JOHNSON v. UNITED STATES
- Syllabus [Syllabus] [PDF]
- Opinion, Souter [Souter Opinion] [PDF]
- Concurrence, Thomas [Thomas Concurrence] [PDF]
- Concurrence, Kennedy [Kennedy Concurrence] [PDF]
- Dissent, Scalia [Scalia Dissent] [PDF]
JOHNSON v. UNITED STATES
certiorari to the united states court of appeals for the sixth circuit
The Sentencing Reform Act of 1984 replaced most forms of parole with supervised release overseen by the sentencing court. If release conditions are violated, that court may “revoke [the] release, and require the person to serve in prison all or part of the [supervised release] term … without credit for time previously served on postrelease supervision … .” 18 U. S. C. §3583(e)(3). In March 1994, the District Court sentenced petitioner Johnson to imprisonment followed by a term of supervised release. After beginning supervised release in 1995, Johnson violated two conditions of his release. The District Court revoked his release and ordered him to serve an 18-month prison term to be followed by an additional 12 months of supervised release. The court cited no authority for ordering additional supervised release, but, under Circuit law, it might have relied on 18 U. S. C. §3583(h), a subsection added to the statute in 1994, which explicitly gave district courts that power. Johnson appealed, arguing that §3583(e)(3) did not give the district courts power to order a new supervised release term following reimprisonment, and that applying §3583(h) to him violated the Ex Post Facto Clause. Although the Sixth Circuit had previously taken the same position as Johnson with regard to §3583(e)(3), it affirmed his sentence, reasoning that §3583(h)’s application was not retroactive because revocation of supervised release was punishment for Johnson’s violation of his release conditions, which occurred after the 1994 amendments.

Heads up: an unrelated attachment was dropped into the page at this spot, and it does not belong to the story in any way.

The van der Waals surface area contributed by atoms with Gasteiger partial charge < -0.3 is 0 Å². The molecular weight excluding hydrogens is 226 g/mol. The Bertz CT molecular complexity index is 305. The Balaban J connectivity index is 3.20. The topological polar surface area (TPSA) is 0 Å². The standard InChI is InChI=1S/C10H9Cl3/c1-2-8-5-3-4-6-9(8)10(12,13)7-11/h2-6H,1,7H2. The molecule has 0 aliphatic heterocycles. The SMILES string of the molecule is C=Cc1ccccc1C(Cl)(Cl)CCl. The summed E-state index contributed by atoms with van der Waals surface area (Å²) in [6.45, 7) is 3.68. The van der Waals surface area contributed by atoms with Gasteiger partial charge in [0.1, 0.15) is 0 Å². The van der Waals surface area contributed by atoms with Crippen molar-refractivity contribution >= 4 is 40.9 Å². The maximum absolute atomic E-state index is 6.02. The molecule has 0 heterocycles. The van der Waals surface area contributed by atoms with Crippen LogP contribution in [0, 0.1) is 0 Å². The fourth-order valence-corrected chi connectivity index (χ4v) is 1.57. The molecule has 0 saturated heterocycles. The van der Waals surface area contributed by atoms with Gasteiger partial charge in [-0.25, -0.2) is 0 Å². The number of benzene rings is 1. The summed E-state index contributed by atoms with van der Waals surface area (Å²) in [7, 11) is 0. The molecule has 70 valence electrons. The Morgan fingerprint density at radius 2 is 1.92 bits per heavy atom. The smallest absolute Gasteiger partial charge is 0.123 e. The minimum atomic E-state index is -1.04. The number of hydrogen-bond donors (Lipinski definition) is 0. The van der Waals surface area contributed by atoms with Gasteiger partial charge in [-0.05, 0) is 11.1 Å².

1. Section 3583(h) does not apply retroactively, so no ex post facto issue arises in this case. To prevail on his ex post facto claim, Johnson must show, inter alia, that the law operates retroactively. Contrary to the Sixth Circuit’s reasoning, postrevocation penalties are attributable to the original conviction, not to defendants’ new offenses for violating their supervised release conditions. Thus, to sentence Johnson under §3583(h) would be to apply that section retroactively. However, absent a clear statement of congressional intent, §3583(h) applies only to cases in which the initial offense occurred after the amendment’s effective date, September 13, 1994. The Government offers nothing indicating a contrary intent. The decision to alter §3583(e)(3)’s supervised release rule does not reveal when or how that legislative decision was intended to take effect; and the omission of an express effective date simply indicates that, absent clear congressional direction, it takes effect on its enactment date, Gozlon-Peretz v. United States, 498 U. S. 395, 404. Nor did Congress expressly identify the relevant conduct in a way that would point to retroactive intent. Thus, this case turns not on an ex post facto question, but on whether §3583(e)(3) permitted imposition of supervised release following a recommitment. Pp. 4–8.